Great Whisky Club: Bourbon, Rye, & Cooper
When Peter Buccilli first met Jay Turner, he didn’t catch his last name, but he knew what type of whisky he liked. The two whisky fans were introduced by Kevin Cooper, Buccilli’s brother-in-law, at a whisky event in 2015 and struck up a friendship as they all tasted together.
“I was partial to bourbon and some Irish stuff, Kevin was into bourbons, and Jay was specific to rye,” Buccilli recalls. “Since I didn’t even know Jay’s last name, he was always ‘Jay Rye’ to me. So he started calling me ‘Peter Bourbon’ that very night.”
The three Michigan residents continued to taste together, attending in-person events at a local liquor store, and inviting friends and colleagues to the point that they were “taking things over,” Buccilli says. They held an in-person tasting at Cooper’s house, but once the pandemic hit, getting together was no longer an option.
With the help of Whisky Advocate’s Tasting Clubs issue (“It’s earmarked, it’s so well worn,” Buccilli says) the guys decided to take it all online. “Peter got really excited and really motivated, so we decided to build a platform for people who wanted to have a virtual whisky tasting,” Cooper says. Thus Bourbon, Rye, & Cooper—An Educational Social Club was born.
Buccilli 3D-printed 13 tasting kits, including six 2-oz. vials with an eye dropper in each. Club dues paid for custom-etched Glencairn glasses as well. The group meets once a month, with a designated host assembling a blind flight with one known whisky and leading a presentation about it, complete with trivia and tasting notes. The whiskies are tasted in succession then revealed one at a time, with a favorite and least favorite picked at the end. A recent tasting led by Cooper examined differences in mashbill using only bottled in bond whiskeys. The host has a budget of $300 to pick the six whiskies, with tasting kits washed and mailed back after each session.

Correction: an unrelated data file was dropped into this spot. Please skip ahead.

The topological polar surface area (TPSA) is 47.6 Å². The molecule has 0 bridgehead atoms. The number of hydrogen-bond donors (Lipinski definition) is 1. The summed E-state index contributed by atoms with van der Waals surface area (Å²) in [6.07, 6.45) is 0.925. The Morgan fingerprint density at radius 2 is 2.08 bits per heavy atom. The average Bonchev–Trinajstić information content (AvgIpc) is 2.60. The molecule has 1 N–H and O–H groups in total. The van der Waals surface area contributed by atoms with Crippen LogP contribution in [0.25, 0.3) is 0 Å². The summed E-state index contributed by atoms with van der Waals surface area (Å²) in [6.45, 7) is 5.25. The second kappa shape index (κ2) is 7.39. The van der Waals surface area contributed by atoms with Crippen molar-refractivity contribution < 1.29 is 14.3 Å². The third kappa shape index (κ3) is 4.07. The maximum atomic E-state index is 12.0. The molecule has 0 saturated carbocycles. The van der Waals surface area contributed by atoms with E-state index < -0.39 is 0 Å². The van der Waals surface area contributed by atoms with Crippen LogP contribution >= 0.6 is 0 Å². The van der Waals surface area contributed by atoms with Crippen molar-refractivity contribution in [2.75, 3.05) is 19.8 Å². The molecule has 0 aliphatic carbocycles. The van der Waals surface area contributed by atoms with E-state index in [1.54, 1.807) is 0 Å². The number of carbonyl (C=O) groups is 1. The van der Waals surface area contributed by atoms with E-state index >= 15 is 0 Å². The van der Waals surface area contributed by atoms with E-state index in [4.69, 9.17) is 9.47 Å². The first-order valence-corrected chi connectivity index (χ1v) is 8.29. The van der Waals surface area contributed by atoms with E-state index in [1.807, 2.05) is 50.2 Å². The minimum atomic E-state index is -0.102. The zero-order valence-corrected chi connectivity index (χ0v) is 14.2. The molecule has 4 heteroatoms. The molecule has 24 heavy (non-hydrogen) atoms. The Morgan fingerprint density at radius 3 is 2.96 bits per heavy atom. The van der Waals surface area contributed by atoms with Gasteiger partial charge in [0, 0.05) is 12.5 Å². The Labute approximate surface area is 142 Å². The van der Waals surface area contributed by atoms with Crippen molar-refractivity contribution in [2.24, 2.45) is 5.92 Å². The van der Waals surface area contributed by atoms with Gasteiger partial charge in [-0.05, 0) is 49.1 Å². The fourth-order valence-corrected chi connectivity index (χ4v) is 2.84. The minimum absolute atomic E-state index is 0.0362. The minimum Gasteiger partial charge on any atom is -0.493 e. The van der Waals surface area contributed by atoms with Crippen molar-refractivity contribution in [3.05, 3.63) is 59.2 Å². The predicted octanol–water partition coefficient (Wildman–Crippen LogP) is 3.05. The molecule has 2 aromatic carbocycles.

“There has to be a story. It is really important to us that people come away learning something about it as they go,” Buccilli says. “It’s not about just trying expensive whiskies. That was not our goal. We didn’t want $200 bottles just to say, ‘Ah, here’s a chance to try an 18 year old scotch.’ The goal is to learn something about the differences.”
With that in mind, the virtual format has made the tastings more organized and informational. “Even though you’re remote, doing a tasting via Zoom, you get more input from everyone,” Turner says. “I think the format …is much better than in-person.”
“There’s been a lot of enthusiasm from people,” Cooper says. As pandemic restrictions begin to relax, there’s no great rush to move back to in-person tastings, as the group has had such success with the virtual format. “I think people are just better behaved on the video,” Cooper adds. “[They’re] not trying to talk over each other.”
The tastings thus far have proven educational, as the group continues to test their palates. “You really get surprised and the stuff you think you know, you don’t know,” Buccilli says.
For Turner, the tastings have him rethinking his entire stance on whisky. “I’m thinking about changing my last name,” he jokes. “I do still gravitate toward rye, but now I like bourbon as well.”
Club Insider: Bourbon, Rye, & Cooper
Location: Rochester, Michigan
Year founded: 2017
Number of members: 13